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Hayagriva in Yab-Yum form 3

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Vajrayogini is the feminine wisdom consort to the chief among Herukas, a category of wrathful deities. Their ferocious looks are truthful to their nature, in a sense that they are more powerful than demons – they are forms of Bodhisattvas that have taken on the mission to protect humans and demolish the obstacles on their way to enlightenment.

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Hahnemühle PhotoRag Bright White matte 310gsm paper

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Gazing intensely at the ruby red face of Hayagriva, Vajrayogini is the feminine wisdom consort to the chief among Herukas, a category of wrathful deities. For modern standards these deities may resemble greater of monstrous imageries, wearing crowns bejewelled with sculls on their several heads, and snakes wrapped around their limbs as accessories. Their ferocious looks are truthful to their nature, in a sense that they are more powerful than demons – they are forms of Bodhisattvas that have taken on the mission to protect humans and demolish the obstacles on their way to enlightenment.

Hayagriva is the deity of speech, symbolic with a green horse head sitting in his luscious golden mane. On each of his faces, he has three eyes that can see the past, present, and future. Opened with an intention to intimidate, his mouth has precisely four fangs that indicate his triumph over the four evils (named Mara, the demonic celestial king in Buddhism). In response to the neighing horse head’s representation of how speech, in its ferocious form, has emancipating effects, Hayagriva’s blue counterpart Vajrayogini has a sow’s head at her forehead which signifies the transcendence out of ignorance. This is a union between compassion and wisdom, a necessary fusion to overcome the false duality of the world.

This incredible work is by an unknown artist. It is an 18th century Thangka painting from Tibet or Mongolia named ‘Hayagriva in Yab-Yum form’.

Hayagriva is a Tantric Buddhist meditational deity that can be found in all four of the standard classifications: Kriya, Charya, Yoga and Anuttarayoga. He is associated with the Padma Buddha Family where the Buddha is Amitabha, the Lord is Avalokiteshvara and chief wrathful deity is Hayagriva. According to some traditions Hayagriva is an independent entity while in others he is the wrathful emanation of Amitabha or Avalokiteshvara.

In Hayagriva’s most basic form he is typically red in colour, with one face and two hands, peaceful or wrathful in appearance. The most important iconographic characteristic is a horse head, typically green in colour, placed above the central wrathful face. The horse image can be single or as many as three horse heads per wrathful face of Hayagriva.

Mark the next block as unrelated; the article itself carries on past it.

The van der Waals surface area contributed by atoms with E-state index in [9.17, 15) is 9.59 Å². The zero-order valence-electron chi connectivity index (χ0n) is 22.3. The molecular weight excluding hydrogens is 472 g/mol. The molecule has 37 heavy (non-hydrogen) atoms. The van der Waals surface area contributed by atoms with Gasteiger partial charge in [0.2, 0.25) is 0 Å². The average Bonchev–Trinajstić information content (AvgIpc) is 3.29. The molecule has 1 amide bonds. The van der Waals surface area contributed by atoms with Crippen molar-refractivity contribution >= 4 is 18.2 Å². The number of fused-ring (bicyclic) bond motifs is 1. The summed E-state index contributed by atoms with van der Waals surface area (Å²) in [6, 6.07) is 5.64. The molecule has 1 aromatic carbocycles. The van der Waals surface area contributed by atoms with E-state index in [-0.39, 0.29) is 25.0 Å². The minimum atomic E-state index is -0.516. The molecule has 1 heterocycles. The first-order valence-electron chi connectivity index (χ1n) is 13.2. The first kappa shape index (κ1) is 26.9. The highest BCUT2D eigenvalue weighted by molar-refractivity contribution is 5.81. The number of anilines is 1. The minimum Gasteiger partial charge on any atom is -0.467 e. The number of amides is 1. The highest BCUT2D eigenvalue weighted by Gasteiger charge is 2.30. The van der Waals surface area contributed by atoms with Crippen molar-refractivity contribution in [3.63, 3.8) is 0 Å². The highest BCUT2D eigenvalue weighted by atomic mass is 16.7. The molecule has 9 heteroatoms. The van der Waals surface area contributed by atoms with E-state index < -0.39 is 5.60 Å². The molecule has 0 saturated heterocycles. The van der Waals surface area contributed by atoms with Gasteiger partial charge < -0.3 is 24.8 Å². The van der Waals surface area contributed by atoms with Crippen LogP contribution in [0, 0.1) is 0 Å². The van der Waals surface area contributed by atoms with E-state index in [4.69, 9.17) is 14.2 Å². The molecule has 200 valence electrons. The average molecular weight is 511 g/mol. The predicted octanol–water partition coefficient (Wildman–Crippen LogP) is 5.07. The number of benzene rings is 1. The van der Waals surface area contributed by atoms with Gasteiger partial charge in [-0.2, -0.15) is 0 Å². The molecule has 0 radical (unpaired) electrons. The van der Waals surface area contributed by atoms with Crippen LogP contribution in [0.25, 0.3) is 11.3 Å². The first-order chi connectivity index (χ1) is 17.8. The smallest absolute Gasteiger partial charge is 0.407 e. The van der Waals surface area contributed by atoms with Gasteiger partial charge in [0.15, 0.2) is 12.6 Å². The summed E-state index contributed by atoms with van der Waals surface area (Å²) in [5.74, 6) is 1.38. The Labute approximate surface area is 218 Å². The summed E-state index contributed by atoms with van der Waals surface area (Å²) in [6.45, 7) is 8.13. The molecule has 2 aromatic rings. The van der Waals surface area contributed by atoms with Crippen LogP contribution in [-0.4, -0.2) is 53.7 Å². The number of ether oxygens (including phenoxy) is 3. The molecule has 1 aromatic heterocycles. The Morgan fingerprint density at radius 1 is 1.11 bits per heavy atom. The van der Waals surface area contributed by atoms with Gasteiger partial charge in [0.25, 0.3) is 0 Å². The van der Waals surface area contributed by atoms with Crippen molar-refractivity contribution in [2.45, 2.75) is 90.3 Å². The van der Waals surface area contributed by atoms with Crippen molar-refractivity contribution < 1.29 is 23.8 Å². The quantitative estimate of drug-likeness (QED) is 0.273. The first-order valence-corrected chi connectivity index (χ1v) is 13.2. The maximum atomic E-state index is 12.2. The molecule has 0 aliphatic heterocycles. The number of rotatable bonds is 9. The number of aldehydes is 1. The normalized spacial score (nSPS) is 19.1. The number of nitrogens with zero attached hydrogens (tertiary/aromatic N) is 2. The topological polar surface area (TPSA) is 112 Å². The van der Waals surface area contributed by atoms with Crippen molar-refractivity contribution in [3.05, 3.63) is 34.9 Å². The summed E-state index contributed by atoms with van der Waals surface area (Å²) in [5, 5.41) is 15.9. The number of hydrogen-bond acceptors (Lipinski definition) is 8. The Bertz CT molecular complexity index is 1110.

The representation of yab-yum, which translates as ‘father-mother’ in the Tibetan language, is common in Tibetan Buddhist iconography.

 

Production times

  • 1-20 editions. Up to 3 weeks
  • More than 20 editions. Up to 6 weeks

Paper:

  • Hahnemühle PhotoRag Bright White matte 310gsm paper

Gazing intensely at the ruby red face of Hayagriva, Vajrayogini is the feminine wisdom consort to the chief among Herukas, a category of wrathful deities. For modern standards these deities may resemble greater of monstrous imageries, wearing crowns bejewelled with sculls on their several heads, and snakes wrapped around their limbs as accessories. Their ferocious looks are truthful to their nature, in a sense that they are more powerful than demons – they are forms of Bodhisattvas that have taken on the mission to protect humans and demolish the obstacles on their way to enlightenment.

Hayagriva is the deity of speech, symbolic with a green horse head sitting in his luscious golden mane. On each of his faces, he has three eyes that can see the past, present, and future. Opened with an intention to intimidate, his mouth has precisely four fangs that indicate his triumph over the four evils (named Mara, the demonic celestial king in Buddhism). In response to the neighing horse head’s representation of how speech, in its ferocious form, has emancipating effects, Hayagriva’s blue counterpart Vajrayogini has a sow’s head at her forehead which signifies the transcendence out of ignorance. This is a union between compassion and wisdom, a necessary fusion to overcome the false duality of the world.

This incredible work is by an unknown artist. It is an 18th century Thangka painting from Tibet or Mongolia named ‘Hayagriva in Yab-Yum form’.

Hayagriva is a Tantric Buddhist meditational deity that can be found in all four of the standard classifications: Kriya, Charya, Yoga and Anuttarayoga. He is associated with the Padma Buddha Family where the Buddha is Amitabha, the Lord is Avalokiteshvara and chief wrathful deity is Hayagriva. According to some traditions Hayagriva is an independent entity while in others he is the wrathful emanation of Amitabha or Avalokiteshvara.

In Hayagriva’s most basic form he is typically red in colour, with one face and two hands, peaceful or wrathful in appearance. The most important iconographic characteristic is a horse head, typically green in colour, placed above the central wrathful face. The horse image can be single or as many as three horse heads per wrathful face of Hayagriva.

The representation of yab-yum, which translates as ‘father-mother’ in the Tibetan language, is common in Tibetan Buddhist iconography.

 

Production times

  • 1-20 editions. Up to 3 weeks
  • More than 20 editions. Up to 6 weeks

Paper:

  • Hahnemühle PhotoRag Bright White matte 310gsm paper
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